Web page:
Mount Abe seeking level funding in FY 2016 budget
BRISTOL — On Town Meeting Day, residents of the five-town area will vote on a proposed Mount Abraham Union Middle/High School budget that features spending that is virtually the same as what was approved for the current fiscal year.
The Fiscal Year 2015-2016 budget, approved by the Mount Abe board last week, calls for $14.06 million in spending, which is a fraction of a percent less than the $14.09 million spending plan voters approved last year.
The district has not yet calculated how this proposal would affect tax rates in each of the five sending towns in the Addison Northeast Supervisory Union — Bristol, Lincoln, New Haven, Starksboro and Monkton.
That lower budget coincides with a decrease in equalized pupils at the Bristol school, a formula used by the Agency of Education to apportion state funds to each supervisory union.
Mount Abe is projected to have 795.41 equalized pupils next year, down from 823.38 this year, and 830.71 in the 2013-14 academic year. Enrollment at Mount Abraham peaked in the early 2000s, and supervisory union officials project it will continue to decline for several years.
Many line items in next year’s budget proposal saw decreases from the present fiscal year including professional staff salaries (down 5.3 percent), assistant salaries (45.2 percent) and other support staff salaries (11.4 percent). In total, the school projects to spend more than $400,000 less on staff salaries in FY 2016 than the present year. As a direct result, the schools will spend $40,500 less on Social Security taxes.
Other line item decreases from the present year include water and sewer ($1,419), repairs and maintenance services ($6,261), pool maintenance ($4,548), student transportation ($2,297) and electricity ($155).
Increases in line items from the present fiscal year include tuition to private schools ($162,832), tuition to vocational programs ($14,882), software ($4,284), Internet ($5,500) and computers ($50,000). The supervisory union created a new line item for construction services, totaling $245,160.
A budget surplus from the previous fiscal year totaling $165,000 made the difference between a 2016 budget proposal that was higher or lower than the present year. As of December, the district was also projecting a slight budget surplus for the present year, totaling $154,583.
Voters will get the opportunity to weigh in on the budget on Town Meeting Day, March 3.
RENOVATION PROJECT UPDATE
Throughout the process of drafting a 2016 budget for Mount Abraham, the board has simultaneously discussed the long-term goal of renovating the school.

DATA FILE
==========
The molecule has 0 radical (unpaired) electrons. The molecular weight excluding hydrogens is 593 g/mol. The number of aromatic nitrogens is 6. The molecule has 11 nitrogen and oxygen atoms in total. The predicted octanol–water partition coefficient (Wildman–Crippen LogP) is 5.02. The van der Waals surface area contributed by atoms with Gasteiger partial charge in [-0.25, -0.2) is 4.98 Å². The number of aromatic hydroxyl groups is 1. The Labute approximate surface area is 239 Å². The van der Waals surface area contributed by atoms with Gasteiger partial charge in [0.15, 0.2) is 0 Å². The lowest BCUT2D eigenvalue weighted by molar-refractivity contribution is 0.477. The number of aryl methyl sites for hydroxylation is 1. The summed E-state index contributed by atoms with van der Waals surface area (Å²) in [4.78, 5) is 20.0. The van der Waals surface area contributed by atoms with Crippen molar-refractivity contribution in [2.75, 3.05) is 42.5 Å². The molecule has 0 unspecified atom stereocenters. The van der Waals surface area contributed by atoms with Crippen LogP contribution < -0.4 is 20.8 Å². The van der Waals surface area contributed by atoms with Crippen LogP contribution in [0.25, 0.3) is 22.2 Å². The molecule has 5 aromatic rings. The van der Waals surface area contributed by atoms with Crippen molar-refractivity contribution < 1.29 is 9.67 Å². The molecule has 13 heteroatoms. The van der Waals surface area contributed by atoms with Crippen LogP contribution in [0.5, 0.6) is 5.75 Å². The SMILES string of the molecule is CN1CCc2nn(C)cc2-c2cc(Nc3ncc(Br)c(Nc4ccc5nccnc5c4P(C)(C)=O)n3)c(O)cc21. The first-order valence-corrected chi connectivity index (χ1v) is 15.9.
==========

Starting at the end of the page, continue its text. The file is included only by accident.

After voters this past November rejected a proposed $33 million bond to finance significant renovations to the nearly 50-year-old building, the board vowed to develop a plan that would be more palatable for taxpayers.
The board appointed a new committee — made up of board members, community members, parents and school officials — to develop a new proposal.
Shawna Sherwin, who serves both on the board and the committee, said the group is not right now focusing on tweaking the renovation plan, but rather redoubling its efforts to engage with community members.
“We’re are putting some questions together to give to each of the elementary school boards,” Sherwin said. “In the next couple months we’ll be trying to engage with the people we didn’t in the first round, and then we’ll go from there.”
While convincing voters to approve the draft budget for each of the five elementary schools, Mount Abraham and the ANeSU central office is the more immediate priority, Sherwin said the feedback the committee receives from residents about what they’d like to see in a fixed-up high school will be invaluable as it drafts a new proposal.
She added that it is too early to speculate on when the committee may make a report to the school board, or when the board may put a proposal before voters. But she said that all the work the board and community members did on the first proposal did not go to waste.
“We’re not going back to square one, just back to square three,” Sherwin said.
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